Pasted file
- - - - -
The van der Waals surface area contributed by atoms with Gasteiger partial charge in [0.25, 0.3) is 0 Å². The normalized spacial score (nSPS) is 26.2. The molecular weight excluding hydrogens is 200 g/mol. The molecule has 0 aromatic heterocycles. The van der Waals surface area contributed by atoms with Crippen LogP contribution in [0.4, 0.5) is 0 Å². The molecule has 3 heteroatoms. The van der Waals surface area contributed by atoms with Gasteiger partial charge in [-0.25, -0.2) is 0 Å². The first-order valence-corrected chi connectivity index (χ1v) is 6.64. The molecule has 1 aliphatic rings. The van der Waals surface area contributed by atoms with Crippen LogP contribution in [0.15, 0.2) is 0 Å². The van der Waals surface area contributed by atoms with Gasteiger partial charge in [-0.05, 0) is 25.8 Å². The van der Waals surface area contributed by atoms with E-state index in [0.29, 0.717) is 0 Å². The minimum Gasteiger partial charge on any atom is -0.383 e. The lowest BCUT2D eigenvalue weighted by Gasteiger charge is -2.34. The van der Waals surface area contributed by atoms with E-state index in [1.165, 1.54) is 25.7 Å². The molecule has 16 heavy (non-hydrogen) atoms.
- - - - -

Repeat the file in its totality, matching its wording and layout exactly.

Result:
The van der Waals surface area contributed by atoms with Gasteiger partial charge in [0.25, 0.3) is 0 Å². The normalized spacial score (nSPS) is 26.2. The molecular weight excluding hydrogens is 200 g/mol. The molecule has 0 aromatic heterocycles. The van der Waals surface area contributed by atoms with Crippen LogP contribution in [0.4, 0.5) is 0 Å². The molecule has 3 heteroatoms. The van der Waals surface area contributed by atoms with Gasteiger partial charge in [-0.25, -0.2) is 0 Å². The first-order valence-corrected chi connectivity index (χ1v) is 6.64. The molecule has 1 aliphatic rings. The van der Waals surface area contributed by atoms with Crippen LogP contribution in [0.15, 0.2) is 0 Å². The van der Waals surface area contributed by atoms with Gasteiger partial charge in [-0.05, 0) is 25.8 Å². The van der Waals surface area contributed by atoms with E-state index in [0.29, 0.717) is 0 Å². The minimum Gasteiger partial charge on any atom is -0.383 e. The lowest BCUT2D eigenvalue weighted by Gasteiger charge is -2.34. The van der Waals surface area contributed by atoms with E-state index in [1.165, 1.54) is 25.7 Å². The molecule has 16 heavy (non-hydrogen) atoms.